A good definition that I use for the term shortage is "If the government could snap its fingers and instantly produce large amounts of X overnight, would the world be a better place"?
If the answer is "Yes, the world would be in a much much better place", then that means there is a shortage of X. If the answer is "No, the world would only be a little better". Then that means that there is NOT a shortage of X.
A company found something it could profit from more if it paid less than current market value. That is all. They are not saying there are no qualified applicants. They are not saying they want 10million dollars.
What is the case is that a business finds a resource (the perfect hire) that they wish to profit from but do not want to pay the market value for it because that would reduce profits. Rather than be satisfied with what would be an erosion of profit (or an admission of an unworkable business model) articles are posted to demand government pressure wages downward.
If you want a bread analogy, it's as if I found a cheap source of bread I can sell elsewhere at a profit but then complain there's a shortage solely because the cheap stuff isn't even cheaper.
Wal-Mart greeters can be wonderful people and I'm not saying they aren't valuable as humans. But in labor market terms, there is clearly not a shortage of them.
If there was 1 gallon of water left on earth, Bill gates would buy that gallon for $50 billion, and everyone else would die of dehydration.
There has always been a shortage of maids willing to do all my house work for $10.
And there is a shortage of data engineers at $x, but there wouldn't be a shortage at $1M/year (because less companies would want one, and more people would be willing to do the work).
really? who would sell the last gallon of water on earth?
1. I have student debt from my law degree, and I have a lower risk tolerance until that's paid off.
2. My daughter is 4, it's nice to be around for the early years, and the corporate gig is quite comfortable in terms of hours.
3. I'm in Maine. Most clients would require me to travel, which impacts #2.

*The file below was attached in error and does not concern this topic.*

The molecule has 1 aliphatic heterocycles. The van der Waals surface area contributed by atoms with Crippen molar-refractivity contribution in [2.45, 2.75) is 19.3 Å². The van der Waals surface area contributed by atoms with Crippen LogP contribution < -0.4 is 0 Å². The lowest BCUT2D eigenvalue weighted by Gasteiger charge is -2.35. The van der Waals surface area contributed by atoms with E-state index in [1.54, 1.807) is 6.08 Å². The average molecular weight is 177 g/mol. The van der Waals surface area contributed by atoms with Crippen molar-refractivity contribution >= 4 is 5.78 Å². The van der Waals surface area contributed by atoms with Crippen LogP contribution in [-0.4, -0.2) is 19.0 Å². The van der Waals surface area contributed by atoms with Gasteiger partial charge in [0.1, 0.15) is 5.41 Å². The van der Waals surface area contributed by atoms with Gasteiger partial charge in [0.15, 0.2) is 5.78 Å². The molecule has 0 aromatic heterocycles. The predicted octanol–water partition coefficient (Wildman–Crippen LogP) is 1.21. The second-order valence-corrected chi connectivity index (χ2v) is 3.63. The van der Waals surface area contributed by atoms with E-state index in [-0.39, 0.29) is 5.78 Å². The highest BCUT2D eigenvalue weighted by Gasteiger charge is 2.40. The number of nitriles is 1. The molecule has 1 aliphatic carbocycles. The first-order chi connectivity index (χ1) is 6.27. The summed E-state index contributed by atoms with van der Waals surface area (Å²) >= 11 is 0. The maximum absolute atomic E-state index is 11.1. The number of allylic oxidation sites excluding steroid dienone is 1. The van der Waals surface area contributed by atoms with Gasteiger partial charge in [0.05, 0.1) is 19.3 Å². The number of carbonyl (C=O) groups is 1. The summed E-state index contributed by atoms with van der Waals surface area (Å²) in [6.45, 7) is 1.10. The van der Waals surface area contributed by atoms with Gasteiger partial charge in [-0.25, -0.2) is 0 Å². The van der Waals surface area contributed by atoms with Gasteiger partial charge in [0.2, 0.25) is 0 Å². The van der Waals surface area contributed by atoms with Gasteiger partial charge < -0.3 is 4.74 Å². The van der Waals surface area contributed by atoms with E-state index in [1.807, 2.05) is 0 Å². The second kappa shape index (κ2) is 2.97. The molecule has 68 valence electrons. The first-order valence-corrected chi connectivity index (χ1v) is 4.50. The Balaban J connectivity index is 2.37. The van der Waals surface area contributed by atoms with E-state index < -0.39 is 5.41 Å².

I do have a former colleague here that started a data consultancy. I should grab a beer with him and see if we have common ground in the short term. It's not quite starting your own thing, but it might be fun.
Thought experiment: If 100 companies had openings for a skill set that only one person could deliver, all 100 companies could eventually fill their openings by sequentially outbidding each other for the services of that one person.
So how would we know if a talent shortage really exists for a certain job? I can think of a couple potential hints: if starting salaries are going up much faster than the national average, or if the unemployment rate for that job is much lower than the national unemployment rate. Either would seem to indicate that, relative to the job market as a whole, there was a greater demand than supply for that particular job.
2. Wall St. quants
3. game programmers
4. PhD statisticians
So, the problem is not that there aren't 6,600 people in the US that can do it, it's that the companies can't pay or don't want to pay the $200,000 + that would be required to hire them.
Instead of working as a data engineer, I'm working at a non-profit doing pretty much everything involving data for them, as well as running their appeals, and doing almost all of the analysis. I'll lead off by saying the biggest downside of working for this particular non-profit is the salary. However, there are a lot of things I like about this job: